It is for sale in my Etsy shop.

Sunday, August 29, 2010

How to replace a front fly zipper


Feeling very under the weather today, but also super motivated to sew! It's been a long weekend, working six days in a row, 8-12 hours each day. Plus being I'm sick again, I've been coughing and coughing for days. I'm fatigued and achy. But regardless of everything I can complain about, I had today off, and I finally replaced the zipper of these amazing red linen shorts!

They were purchased at Goodwill for $3.99; my sister picked them out. I wore them for the first time last Sunday to my routine trip to Bees Knees (since I bartend every Friday and Saturday night, Sunday cocktails on the patio is my "Friday"). As soon as I walked out my door I realized the zipper in these shorts was split! It was very upsetting. Luckily it wasn't too noticeable, and I usually have a few safety pins in my purse.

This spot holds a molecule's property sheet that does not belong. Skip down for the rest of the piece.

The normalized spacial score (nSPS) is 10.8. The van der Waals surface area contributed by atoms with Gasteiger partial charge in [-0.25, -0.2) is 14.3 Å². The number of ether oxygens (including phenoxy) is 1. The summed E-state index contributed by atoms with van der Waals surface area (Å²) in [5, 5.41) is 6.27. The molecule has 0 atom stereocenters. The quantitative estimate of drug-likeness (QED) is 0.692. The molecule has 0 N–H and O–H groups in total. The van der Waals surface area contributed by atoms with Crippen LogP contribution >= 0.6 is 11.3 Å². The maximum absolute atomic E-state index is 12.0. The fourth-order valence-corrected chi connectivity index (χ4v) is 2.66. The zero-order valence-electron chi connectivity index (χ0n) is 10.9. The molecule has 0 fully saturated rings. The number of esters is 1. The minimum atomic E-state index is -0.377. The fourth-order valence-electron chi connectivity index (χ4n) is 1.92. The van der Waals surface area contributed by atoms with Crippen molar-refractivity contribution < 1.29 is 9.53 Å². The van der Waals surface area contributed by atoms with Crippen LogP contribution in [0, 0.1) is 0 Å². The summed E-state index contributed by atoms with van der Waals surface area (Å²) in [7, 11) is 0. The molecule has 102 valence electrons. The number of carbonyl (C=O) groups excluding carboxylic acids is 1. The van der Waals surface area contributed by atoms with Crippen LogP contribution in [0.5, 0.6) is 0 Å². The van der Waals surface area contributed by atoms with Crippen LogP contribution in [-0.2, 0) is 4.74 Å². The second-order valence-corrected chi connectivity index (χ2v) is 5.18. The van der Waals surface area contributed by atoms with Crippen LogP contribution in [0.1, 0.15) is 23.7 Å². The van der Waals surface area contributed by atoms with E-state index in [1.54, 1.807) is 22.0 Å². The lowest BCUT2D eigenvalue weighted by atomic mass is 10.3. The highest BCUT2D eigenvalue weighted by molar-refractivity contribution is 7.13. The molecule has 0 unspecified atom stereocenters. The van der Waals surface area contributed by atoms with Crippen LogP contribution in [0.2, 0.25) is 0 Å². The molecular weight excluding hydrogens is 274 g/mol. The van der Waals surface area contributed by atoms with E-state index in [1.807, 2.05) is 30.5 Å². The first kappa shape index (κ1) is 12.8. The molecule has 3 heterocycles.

I turned this terrible embarrassing occasion into a learning opportunity for those of you that need to replace a front fly zipper. It's quite easy. 

You'll need:
  • razor blade or seam ripper
  • sewing machine
  • zipper
  • matching thread
  • pins
  • ruler (optional)
  • seam gauge (optional)
Before. Zipper split, new (vintage, never used, thrifted) YKK zipper
Start by opening the seam along the waistband a few inches.
Separate the broken zipper from the pants and fly placket. Be sure to note the position of the original zipper! 
Pin the new zipper to the fly placket. Sew.
Pin the other side of the zipper to the interfacing. Sew.
Top stitch along the edge of the zipper.
Pin the interfacing down, top stitch back into place.
Pin the waistband into place and sew.